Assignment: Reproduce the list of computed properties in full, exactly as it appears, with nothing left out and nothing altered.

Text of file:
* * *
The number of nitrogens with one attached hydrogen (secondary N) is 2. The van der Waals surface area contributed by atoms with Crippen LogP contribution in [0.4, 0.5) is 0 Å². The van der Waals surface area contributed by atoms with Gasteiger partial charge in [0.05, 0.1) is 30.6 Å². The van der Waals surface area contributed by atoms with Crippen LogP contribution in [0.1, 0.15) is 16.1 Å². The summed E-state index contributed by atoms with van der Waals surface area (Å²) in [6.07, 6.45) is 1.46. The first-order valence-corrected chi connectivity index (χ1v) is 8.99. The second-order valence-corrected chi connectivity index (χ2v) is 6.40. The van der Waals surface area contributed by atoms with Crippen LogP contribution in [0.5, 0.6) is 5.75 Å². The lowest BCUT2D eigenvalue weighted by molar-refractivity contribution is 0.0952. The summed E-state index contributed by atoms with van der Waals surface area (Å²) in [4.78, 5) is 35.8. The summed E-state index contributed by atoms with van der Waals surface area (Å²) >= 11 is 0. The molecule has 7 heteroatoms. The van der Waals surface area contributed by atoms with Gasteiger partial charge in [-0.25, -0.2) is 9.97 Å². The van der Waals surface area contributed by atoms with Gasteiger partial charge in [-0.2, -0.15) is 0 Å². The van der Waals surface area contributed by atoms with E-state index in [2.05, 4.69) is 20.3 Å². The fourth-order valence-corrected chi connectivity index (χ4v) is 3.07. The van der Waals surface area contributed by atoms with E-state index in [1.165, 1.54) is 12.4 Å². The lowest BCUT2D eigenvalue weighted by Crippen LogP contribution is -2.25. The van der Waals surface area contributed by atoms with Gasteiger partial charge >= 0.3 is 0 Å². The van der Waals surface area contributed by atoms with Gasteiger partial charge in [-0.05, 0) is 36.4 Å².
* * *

The number of nitrogens with one attached hydrogen (secondary N) is 2. The van der Waals surface area contributed by atoms with Crippen LogP contribution in [0.4, 0.5) is 0 Å². The van der Waals surface area contributed by atoms with Gasteiger partial charge in [0.05, 0.1) is 30.6 Å². The van der Waals surface area contributed by atoms with Crippen LogP contribution in [0.1, 0.15) is 16.1 Å². The summed E-state index contributed by atoms with van der Waals surface area (Å²) in [6.07, 6.45) is 1.46. The first-order valence-corrected chi connectivity index (χ1v) is 8.99. The second-order valence-corrected chi connectivity index (χ2v) is 6.40. The van der Waals surface area contributed by atoms with Crippen LogP contribution in [0.5, 0.6) is 5.75 Å². The lowest BCUT2D eigenvalue weighted by molar-refractivity contribution is 0.0952. The summed E-state index contributed by atoms with van der Waals surface area (Å²) in [4.78, 5) is 35.8. The summed E-state index contributed by atoms with van der Waals surface area (Å²) >= 11 is 0. The molecule has 7 heteroatoms. The van der Waals surface area contributed by atoms with Gasteiger partial charge in [-0.25, -0.2) is 9.97 Å². The van der Waals surface area contributed by atoms with Gasteiger partial charge in [-0.2, -0.15) is 0 Å². The van der Waals surface area contributed by atoms with E-state index in [2.05, 4.69) is 20.3 Å². The fourth-order valence-corrected chi connectivity index (χ4v) is 3.07. The van der Waals surface area contributed by atoms with E-state index in [1.165, 1.54) is 12.4 Å². The lowest BCUT2D eigenvalue weighted by Crippen LogP contribution is -2.25. The van der Waals surface area contributed by atoms with Gasteiger partial charge >= 0.3 is 0 Å². The van der Waals surface area contributed by atoms with Gasteiger partial charge in [-0.05, 0) is 36.4 Å².